The Law Society of Upper Canada says it will investigate the circumstances surrounding the bankruptcy of X-Copper Services Inc.
The paralegal firm, best know for fighting traffic tickets and impaired driving charges, closed down earlier this year leaving thousands of clients without representation in court.
In a news release the law society says its investigation will "allow us to determine if any disciplinary action is warranted."
Documents obtained by CBC News from Industry Canada in late May showed that X-Copper owed almost $2 million in unpaid debts when it filed for bankruptcy. The company had offices in a number of communities including Toronto, Barrie and Ottawa.
At the time it closed its doors it had about 6,000 to 7,000 active cases in the legal system and each client had paid anywhere from $300 to $1,000 as a deposit, depending on the complexity of the case.
"The law society is also concerned that clients of X-Copper are provided with their legal service. It has been actively recovering client files and other material containing client information. Clients are being guided as to the steps they need to take to guard their legal rights. Law society staff has been assigned to help former clients through the various steps required to obtain new legal representation, to recover their files, or to approach the court to reopen their case," said the news release.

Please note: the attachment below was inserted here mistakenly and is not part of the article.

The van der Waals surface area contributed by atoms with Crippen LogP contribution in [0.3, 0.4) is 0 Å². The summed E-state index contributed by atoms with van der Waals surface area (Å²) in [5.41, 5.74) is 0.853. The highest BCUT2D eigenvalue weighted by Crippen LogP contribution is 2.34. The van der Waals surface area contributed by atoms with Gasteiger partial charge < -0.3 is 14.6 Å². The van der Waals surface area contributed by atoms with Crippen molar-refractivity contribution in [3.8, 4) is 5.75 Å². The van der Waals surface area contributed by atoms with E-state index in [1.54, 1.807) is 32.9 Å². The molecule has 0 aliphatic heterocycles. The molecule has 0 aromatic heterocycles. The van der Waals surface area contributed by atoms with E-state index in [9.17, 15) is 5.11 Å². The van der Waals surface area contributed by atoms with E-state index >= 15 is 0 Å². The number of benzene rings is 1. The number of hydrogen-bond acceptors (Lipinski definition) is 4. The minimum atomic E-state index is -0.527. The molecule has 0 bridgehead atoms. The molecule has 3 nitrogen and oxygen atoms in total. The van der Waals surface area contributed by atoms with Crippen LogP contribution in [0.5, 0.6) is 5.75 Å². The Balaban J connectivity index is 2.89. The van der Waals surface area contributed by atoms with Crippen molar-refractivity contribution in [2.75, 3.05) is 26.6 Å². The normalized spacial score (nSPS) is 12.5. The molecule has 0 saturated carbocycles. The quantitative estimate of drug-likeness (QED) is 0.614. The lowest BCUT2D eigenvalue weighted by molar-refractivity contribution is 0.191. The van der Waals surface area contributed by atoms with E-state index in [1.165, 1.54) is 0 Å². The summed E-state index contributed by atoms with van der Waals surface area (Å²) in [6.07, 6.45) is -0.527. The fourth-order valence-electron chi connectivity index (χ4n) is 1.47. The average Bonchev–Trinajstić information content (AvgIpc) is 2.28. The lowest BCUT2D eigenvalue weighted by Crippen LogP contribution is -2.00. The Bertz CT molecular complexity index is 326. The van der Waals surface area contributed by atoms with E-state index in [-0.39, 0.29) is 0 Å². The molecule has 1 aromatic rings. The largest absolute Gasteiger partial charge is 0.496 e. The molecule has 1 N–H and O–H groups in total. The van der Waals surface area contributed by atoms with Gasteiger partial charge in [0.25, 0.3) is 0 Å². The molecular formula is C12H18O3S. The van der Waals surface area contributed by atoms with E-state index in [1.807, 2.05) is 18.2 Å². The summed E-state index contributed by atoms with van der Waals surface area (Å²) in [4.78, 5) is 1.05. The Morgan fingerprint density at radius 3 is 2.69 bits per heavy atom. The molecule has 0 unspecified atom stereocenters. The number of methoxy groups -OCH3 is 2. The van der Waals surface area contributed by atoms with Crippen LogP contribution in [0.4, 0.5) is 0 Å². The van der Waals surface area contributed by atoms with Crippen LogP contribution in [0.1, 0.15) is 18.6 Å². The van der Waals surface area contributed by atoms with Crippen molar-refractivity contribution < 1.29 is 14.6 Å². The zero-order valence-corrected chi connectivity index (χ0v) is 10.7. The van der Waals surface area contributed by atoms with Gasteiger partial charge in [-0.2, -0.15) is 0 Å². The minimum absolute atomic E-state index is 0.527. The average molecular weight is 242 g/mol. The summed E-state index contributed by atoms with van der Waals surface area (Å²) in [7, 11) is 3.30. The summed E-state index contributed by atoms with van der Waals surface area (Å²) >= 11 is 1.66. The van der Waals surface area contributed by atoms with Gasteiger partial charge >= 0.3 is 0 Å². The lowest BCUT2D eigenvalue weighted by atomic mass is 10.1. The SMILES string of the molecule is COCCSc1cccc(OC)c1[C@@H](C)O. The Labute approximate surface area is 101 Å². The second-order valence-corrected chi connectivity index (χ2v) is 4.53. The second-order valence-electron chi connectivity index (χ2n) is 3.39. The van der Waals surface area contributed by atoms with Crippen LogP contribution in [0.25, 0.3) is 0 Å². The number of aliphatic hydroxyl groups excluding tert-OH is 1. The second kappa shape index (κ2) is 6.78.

The law society says, among other things, it will try to recover any money "for clients who paid for services they did not receive."
Some believe the bankruptcy of X-Copper is linked to a series of reforms instituted by the Ontario government to regulate the entire paralegal industry.
New rules came into effect in May, imposing licensing and financial requirements on the firms.
The new rules include the establishment of a trust account for clients' money that a paralegal firm cannot access until the work is done.